Well-Water Testing for Food Producers

Well-Water Testing for Food Producers


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Jason Bolton:  Hello. My name is Jason Bolton. I’m the state‑wide food safety educator
for the University of Maine Cooperative Extension. Today I have with me Laura Wilson who’s a
water quality scientist for the University of Maine Cooperative Extension. Today we’re
going to be talking about food safety and how it’s related to water quality. Now this
is based for processors who are making food. Now this could be a home kitchen where you’re
producing food, or it could be a licensed commercial facility. If you’re on a public
water source, you don’t have to have your water tested annually. It’s tested for you
at the facility. But if you’re on well water, then you need to have it tested once a year.
This test consists of going to an accredited lab and having it tested for coliform bacteria,
nitrites, and nitrates. Now Laura is going to show you how to actually sample your water.
Laura Wilson:  So it’s really easy to obtain a well water test in Maine. You first have
to find that certified laboratory, and there are a number of them throughout the state.
Once you’ve determined which laboratory you want to use, then think about what additional
tests might be appropriate for you to get. In addition to the bacteria, nitrate, and
nitrite tests that are required, the Maine Center for Disease Control recommends that
everyone in Maine on a private well tests that well for arsenic, radon, uranium, lead,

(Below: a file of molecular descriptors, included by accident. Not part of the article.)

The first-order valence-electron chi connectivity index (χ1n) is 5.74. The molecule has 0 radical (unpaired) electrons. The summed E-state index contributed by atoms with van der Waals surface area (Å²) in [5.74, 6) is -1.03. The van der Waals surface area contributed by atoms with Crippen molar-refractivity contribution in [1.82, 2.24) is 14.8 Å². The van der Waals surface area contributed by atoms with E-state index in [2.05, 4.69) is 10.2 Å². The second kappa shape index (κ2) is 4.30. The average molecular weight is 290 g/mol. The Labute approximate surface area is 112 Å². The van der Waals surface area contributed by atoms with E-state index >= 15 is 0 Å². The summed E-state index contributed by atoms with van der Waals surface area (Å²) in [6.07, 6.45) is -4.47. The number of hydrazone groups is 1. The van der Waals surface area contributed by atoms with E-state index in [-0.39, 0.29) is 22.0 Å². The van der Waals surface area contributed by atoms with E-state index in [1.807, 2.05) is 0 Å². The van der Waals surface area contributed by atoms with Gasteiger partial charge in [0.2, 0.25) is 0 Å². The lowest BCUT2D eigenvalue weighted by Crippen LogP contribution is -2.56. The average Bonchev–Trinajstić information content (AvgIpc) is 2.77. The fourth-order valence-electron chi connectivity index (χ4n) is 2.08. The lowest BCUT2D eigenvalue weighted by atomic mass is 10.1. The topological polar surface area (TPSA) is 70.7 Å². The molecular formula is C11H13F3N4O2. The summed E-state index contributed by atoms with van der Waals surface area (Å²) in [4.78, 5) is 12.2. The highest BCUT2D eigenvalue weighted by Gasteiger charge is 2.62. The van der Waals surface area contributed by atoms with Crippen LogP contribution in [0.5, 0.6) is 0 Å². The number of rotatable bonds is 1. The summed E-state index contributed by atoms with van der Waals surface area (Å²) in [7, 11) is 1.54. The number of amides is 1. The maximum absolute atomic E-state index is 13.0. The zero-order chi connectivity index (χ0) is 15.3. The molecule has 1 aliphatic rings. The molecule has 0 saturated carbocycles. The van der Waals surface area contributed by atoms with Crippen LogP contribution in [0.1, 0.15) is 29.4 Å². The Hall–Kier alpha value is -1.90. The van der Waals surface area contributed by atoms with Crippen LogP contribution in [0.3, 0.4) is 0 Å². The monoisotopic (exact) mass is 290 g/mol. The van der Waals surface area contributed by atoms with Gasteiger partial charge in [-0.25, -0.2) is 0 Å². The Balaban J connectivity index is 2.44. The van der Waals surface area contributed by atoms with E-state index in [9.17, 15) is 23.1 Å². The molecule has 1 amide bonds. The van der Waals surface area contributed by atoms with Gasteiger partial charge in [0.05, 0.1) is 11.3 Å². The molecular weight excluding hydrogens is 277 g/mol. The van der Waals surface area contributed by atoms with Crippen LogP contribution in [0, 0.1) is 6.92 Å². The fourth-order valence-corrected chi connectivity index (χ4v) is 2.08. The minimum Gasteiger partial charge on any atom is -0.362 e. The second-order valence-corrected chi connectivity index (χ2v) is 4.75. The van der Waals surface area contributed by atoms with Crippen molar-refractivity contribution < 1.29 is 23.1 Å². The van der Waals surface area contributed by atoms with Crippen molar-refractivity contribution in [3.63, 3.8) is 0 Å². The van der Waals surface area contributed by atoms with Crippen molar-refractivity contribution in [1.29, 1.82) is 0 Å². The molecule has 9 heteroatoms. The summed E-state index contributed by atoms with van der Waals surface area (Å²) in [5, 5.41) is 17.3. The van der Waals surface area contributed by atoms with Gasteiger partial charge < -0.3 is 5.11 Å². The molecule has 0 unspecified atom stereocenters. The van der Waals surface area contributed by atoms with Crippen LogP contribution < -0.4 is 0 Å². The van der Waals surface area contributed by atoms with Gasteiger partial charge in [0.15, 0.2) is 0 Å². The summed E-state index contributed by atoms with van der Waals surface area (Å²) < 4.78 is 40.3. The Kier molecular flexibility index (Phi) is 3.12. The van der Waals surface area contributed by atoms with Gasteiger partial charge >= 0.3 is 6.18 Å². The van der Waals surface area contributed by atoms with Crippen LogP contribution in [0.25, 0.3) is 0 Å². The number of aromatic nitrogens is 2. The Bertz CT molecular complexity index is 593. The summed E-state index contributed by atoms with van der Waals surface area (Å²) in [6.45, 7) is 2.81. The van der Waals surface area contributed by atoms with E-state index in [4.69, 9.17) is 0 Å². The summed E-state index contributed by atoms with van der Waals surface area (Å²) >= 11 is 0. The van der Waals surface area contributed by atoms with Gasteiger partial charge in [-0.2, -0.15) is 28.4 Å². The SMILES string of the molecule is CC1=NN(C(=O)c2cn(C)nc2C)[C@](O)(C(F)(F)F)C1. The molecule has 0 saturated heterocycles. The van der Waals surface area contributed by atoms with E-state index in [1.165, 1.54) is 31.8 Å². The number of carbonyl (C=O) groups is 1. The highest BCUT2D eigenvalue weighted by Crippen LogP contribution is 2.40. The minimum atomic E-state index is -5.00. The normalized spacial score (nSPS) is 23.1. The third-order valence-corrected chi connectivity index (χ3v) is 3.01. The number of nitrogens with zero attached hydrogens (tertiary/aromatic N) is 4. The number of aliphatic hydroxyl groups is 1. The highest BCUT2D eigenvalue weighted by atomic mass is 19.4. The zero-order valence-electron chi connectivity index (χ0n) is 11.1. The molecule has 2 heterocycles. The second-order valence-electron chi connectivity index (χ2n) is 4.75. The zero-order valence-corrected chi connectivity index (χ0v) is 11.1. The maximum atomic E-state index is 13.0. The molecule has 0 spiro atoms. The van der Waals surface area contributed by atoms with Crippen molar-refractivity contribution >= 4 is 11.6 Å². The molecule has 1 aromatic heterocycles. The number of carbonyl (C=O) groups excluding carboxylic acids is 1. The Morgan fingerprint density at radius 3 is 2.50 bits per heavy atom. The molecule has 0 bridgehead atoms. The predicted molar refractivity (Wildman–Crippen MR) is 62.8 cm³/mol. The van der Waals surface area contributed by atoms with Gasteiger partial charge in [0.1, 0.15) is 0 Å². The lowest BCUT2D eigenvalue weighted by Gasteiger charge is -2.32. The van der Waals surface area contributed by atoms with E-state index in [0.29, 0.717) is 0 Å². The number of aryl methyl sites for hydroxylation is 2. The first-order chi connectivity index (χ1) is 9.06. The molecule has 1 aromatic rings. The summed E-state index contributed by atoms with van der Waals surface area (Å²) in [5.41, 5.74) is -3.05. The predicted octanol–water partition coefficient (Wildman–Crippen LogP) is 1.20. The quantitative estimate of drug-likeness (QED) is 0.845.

and fluoride every three to five years. If you are considering these extra tests, great.
If not, that’s fine, but you need to know which tests you want before you call the lab
so they know which test kit bottles to send you.
Once you contact the lab and tell them which tests you want, they will send you bottles
in order to get your water samples into to send back to the lab. Before you open up those
bottles though, open up the directions from the lab, read them carefully, and be sure
to follow them. Some of those tests depend on what time of day you obtain your sample,
and some of the bottles have to be handled very carefully.
So please follow those directions, and also pay attention to their directions for sending
the water back to the lab. Some of these samples are time‑dependent from the time that you
put the water in the bottle until the time they need to put them into their machine.
So getting them back to the lab in a timely manner is essential.
What happens next is that the lab will send you a report showing whether you have or don’t
have that contaminant that you were looking for in your well water. If you have any questions
or concerns, you can contact us or contact the Maine CDC, especially if you have questions
about how to interpret those test results or questions about how to treat the water
for any potential contaminants. Jason:  So to recap, if you’re a commercial
food processor and you’re on well water, you need to have your well water tested once a
year. This test is for coliform bacteria, nitrites, and nitrates. If you’re applying
for a commercial food processing license and it’s your first time, then you need to have
that done within 30 days. If it’s a renewal, it’s within 12 months.
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